Most people find PALs to be a natural, easy way to see clearly at any distance. As the eye moves naturally from straight-ahead gaze, dropping to look through the reading area of the lens, the transition is automatic, and without effort. Most people find they have no difficulty in adapting to progressive lenses at all, because of the gradual change in power
Single Vision Reading Lenses
Some people, especially those who have never used any type of eyewear to see clearly think that perhaps single-vision reading glasses are the best option. Single vision readers have just the reading prescription, without any type of multifocal. While single vision reading lenses are probably the least expensive option for those entering presbyopia, it is important to understand that, while these will give clear vision for reading or using a computer, they will also cause distance objects to be blurred.
For example, someone wearing reading lenses can usually see a computer monitor and their desk top quite well, but when they look up across the room to check on the time, for example, the clock will be blurry. To see clearly in the distance, they must either remove their glasses or look over the top of them.
Many of us have seen reading glasses for sale on racks in discount stores or department stores that can be purchased without a prescription. Most people will benefit more from lenses made just for their unique vision, not a just pair of glasses made from “one-size-fits-all” prescriptions in inexpensive frames that will not stay in proper adjustment on the face.
Multifocals: Bifocals and Trifocals
In the past, a multifocal lens came with a small “window” molded into it that allowed the prescription power to be different there than in the rest of the lens. This type of lens is called a flat-top or a line- bifocal; the window in the lower part of the lens is usually available in several widths, 25 mm, 28 mm and, less common 35 mm. The power in the window of the lens is known as the add power.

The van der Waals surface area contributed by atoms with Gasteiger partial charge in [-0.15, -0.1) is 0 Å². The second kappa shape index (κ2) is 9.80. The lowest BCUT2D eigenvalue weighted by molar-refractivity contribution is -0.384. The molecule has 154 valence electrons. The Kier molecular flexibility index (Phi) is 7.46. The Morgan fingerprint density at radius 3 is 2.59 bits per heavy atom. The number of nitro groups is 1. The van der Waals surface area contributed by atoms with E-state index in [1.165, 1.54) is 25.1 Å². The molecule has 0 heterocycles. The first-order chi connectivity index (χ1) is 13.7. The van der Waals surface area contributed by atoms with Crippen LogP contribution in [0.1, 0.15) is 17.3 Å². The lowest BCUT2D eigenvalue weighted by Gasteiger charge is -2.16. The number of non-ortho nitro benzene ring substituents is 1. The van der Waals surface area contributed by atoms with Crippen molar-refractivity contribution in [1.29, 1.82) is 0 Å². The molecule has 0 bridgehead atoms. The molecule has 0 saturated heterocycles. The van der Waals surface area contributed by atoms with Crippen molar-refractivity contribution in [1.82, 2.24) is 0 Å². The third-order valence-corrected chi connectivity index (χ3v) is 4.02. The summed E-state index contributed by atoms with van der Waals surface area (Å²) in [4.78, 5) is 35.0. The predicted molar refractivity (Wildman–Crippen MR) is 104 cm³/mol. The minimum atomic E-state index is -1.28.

As an example, someone aged about 45 might need an add power of around +1.50, while someone older, at age 65 will probably need an add of +2.50. It is normal for the amount of the add power necessary to increase from age 40, but it will usually stop at about +2.50, because that is the power needed to focus at a distance of about 16 inches.
Sometimes, line bifocals, cannot make the intermediate distance clear. For example, someone playing cards might see across the room and at the cards in his or her hand, but not across the table at a partner or at cards played on the tabletop. A trifocal usually has a power in the middle part of the lens that is half that of the bottom part.
Presbyopia is Natural
The onset of presbyopia is not cause for alarm. The inability of the inner lens to respond to changes of focus does not mean you are losing your vision, nor does the use of any multifocal lens or single vision readers cause the eyes to get worse. Also, the use of a multifocal lens has nothing to do with how “bad” or “good” your vision may be; the multifocal is just an easier way of dealing with these normal changes than to constantly have to change glasses back and forth between distance and near. Convenience is the only reason multifocal lenses exist.